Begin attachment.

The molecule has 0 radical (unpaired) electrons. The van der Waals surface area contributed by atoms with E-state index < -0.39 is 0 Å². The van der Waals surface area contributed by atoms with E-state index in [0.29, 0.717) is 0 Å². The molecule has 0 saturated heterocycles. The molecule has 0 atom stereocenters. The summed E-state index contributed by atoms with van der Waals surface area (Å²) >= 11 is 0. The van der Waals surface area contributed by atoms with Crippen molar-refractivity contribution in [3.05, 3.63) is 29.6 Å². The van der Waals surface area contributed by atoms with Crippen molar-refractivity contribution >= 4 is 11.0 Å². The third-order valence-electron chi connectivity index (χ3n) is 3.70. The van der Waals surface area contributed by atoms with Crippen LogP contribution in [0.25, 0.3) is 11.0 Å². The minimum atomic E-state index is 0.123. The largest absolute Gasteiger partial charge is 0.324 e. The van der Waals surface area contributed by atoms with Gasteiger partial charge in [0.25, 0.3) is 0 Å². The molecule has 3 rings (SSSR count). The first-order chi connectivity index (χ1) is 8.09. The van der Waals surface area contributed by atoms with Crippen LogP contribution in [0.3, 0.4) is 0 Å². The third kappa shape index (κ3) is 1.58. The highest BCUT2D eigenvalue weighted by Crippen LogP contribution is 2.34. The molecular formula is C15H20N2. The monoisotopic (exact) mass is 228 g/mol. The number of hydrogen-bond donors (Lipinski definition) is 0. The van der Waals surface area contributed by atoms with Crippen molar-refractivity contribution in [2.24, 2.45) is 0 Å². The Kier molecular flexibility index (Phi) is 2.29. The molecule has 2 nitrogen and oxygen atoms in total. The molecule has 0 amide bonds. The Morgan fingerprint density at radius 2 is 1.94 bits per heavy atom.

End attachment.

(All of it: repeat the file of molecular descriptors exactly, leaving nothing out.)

The molecule has 0 radical (unpaired) electrons. The van der Waals surface area contributed by atoms with E-state index < -0.39 is 0 Å². The van der Waals surface area contributed by atoms with E-state index in [0.29, 0.717) is 0 Å². The molecule has 0 saturated heterocycles. The molecule has 0 atom stereocenters. The summed E-state index contributed by atoms with van der Waals surface area (Å²) >= 11 is 0. The van der Waals surface area contributed by atoms with Crippen molar-refractivity contribution in [3.05, 3.63) is 29.6 Å². The van der Waals surface area contributed by atoms with Crippen molar-refractivity contribution >= 4 is 11.0 Å². The third-order valence-electron chi connectivity index (χ3n) is 3.70. The van der Waals surface area contributed by atoms with Crippen LogP contribution in [0.25, 0.3) is 11.0 Å². The minimum atomic E-state index is 0.123. The largest absolute Gasteiger partial charge is 0.324 e. The van der Waals surface area contributed by atoms with Gasteiger partial charge in [0.25, 0.3) is 0 Å². The molecule has 3 rings (SSSR count). The first-order chi connectivity index (χ1) is 8.09. The van der Waals surface area contributed by atoms with Crippen LogP contribution in [0.3, 0.4) is 0 Å². The third kappa shape index (κ3) is 1.58. The highest BCUT2D eigenvalue weighted by Crippen LogP contribution is 2.34. The molecular formula is C15H20N2. The monoisotopic (exact) mass is 228 g/mol. The number of hydrogen-bond donors (Lipinski definition) is 0. The van der Waals surface area contributed by atoms with Crippen molar-refractivity contribution in [2.24, 2.45) is 0 Å². The Kier molecular flexibility index (Phi) is 2.29. The molecule has 2 nitrogen and oxygen atoms in total. The molecule has 0 amide bonds. The Morgan fingerprint density at radius 2 is 1.94 bits per heavy atom.